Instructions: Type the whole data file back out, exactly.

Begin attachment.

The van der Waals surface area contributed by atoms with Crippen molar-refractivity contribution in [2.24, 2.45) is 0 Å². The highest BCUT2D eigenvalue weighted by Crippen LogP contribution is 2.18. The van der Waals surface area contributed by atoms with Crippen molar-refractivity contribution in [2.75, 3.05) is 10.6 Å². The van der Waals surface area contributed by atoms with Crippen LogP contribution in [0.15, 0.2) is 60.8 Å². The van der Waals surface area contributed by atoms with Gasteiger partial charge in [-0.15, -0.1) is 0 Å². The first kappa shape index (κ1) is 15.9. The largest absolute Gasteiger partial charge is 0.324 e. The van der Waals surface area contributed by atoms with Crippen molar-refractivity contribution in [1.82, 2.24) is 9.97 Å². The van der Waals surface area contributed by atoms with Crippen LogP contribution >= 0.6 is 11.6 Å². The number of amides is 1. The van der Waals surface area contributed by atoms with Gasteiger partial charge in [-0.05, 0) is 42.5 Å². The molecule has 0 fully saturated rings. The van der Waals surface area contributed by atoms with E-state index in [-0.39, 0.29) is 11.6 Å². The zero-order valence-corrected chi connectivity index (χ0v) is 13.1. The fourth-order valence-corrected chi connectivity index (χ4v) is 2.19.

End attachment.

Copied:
The van der Waals surface area contributed by atoms with Crippen molar-refractivity contribution in [2.24, 2.45) is 0 Å². The highest BCUT2D eigenvalue weighted by Crippen LogP contribution is 2.18. The van der Waals surface area contributed by atoms with Crippen molar-refractivity contribution in [2.75, 3.05) is 10.6 Å². The van der Waals surface area contributed by atoms with Crippen LogP contribution in [0.15, 0.2) is 60.8 Å². The van der Waals surface area contributed by atoms with Gasteiger partial charge in [-0.15, -0.1) is 0 Å². The first kappa shape index (κ1) is 15.9. The largest absolute Gasteiger partial charge is 0.324 e. The van der Waals surface area contributed by atoms with Crippen molar-refractivity contribution in [1.82, 2.24) is 9.97 Å². The van der Waals surface area contributed by atoms with Crippen LogP contribution >= 0.6 is 11.6 Å². The number of amides is 1. The van der Waals surface area contributed by atoms with Gasteiger partial charge in [-0.05, 0) is 42.5 Å². The molecule has 0 fully saturated rings. The van der Waals surface area contributed by atoms with E-state index in [-0.39, 0.29) is 11.6 Å². The zero-order valence-corrected chi connectivity index (χ0v) is 13.1. The fourth-order valence-corrected chi connectivity index (χ4v) is 2.19.